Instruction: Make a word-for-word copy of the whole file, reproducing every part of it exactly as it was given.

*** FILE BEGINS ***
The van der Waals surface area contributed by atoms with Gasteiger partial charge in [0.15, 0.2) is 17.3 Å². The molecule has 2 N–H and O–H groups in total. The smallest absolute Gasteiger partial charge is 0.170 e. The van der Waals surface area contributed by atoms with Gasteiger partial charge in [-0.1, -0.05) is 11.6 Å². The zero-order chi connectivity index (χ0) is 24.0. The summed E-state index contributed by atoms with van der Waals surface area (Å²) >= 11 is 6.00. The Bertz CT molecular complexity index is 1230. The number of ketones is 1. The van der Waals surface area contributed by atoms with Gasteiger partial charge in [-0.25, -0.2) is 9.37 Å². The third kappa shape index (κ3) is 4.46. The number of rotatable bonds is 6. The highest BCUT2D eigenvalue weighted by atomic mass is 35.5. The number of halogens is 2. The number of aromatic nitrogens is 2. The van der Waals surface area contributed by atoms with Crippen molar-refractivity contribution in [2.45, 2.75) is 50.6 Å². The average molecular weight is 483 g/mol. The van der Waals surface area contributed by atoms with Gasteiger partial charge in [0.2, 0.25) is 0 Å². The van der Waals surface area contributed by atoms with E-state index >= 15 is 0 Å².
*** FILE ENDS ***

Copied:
The van der Waals surface area contributed by atoms with Gasteiger partial charge in [0.15, 0.2) is 17.3 Å². The molecule has 2 N–H and O–H groups in total. The smallest absolute Gasteiger partial charge is 0.170 e. The van der Waals surface area contributed by atoms with Gasteiger partial charge in [-0.1, -0.05) is 11.6 Å². The zero-order chi connectivity index (χ0) is 24.0. The summed E-state index contributed by atoms with van der Waals surface area (Å²) >= 11 is 6.00. The Bertz CT molecular complexity index is 1230. The number of ketones is 1. The van der Waals surface area contributed by atoms with Gasteiger partial charge in [-0.25, -0.2) is 9.37 Å². The third kappa shape index (κ3) is 4.46. The number of rotatable bonds is 6. The highest BCUT2D eigenvalue weighted by atomic mass is 35.5. The number of halogens is 2. The number of aromatic nitrogens is 2. The van der Waals surface area contributed by atoms with Crippen molar-refractivity contribution in [2.45, 2.75) is 50.6 Å². The average molecular weight is 483 g/mol. The van der Waals surface area contributed by atoms with Gasteiger partial charge in [0.2, 0.25) is 0 Å². The van der Waals surface area contributed by atoms with E-state index >= 15 is 0 Å².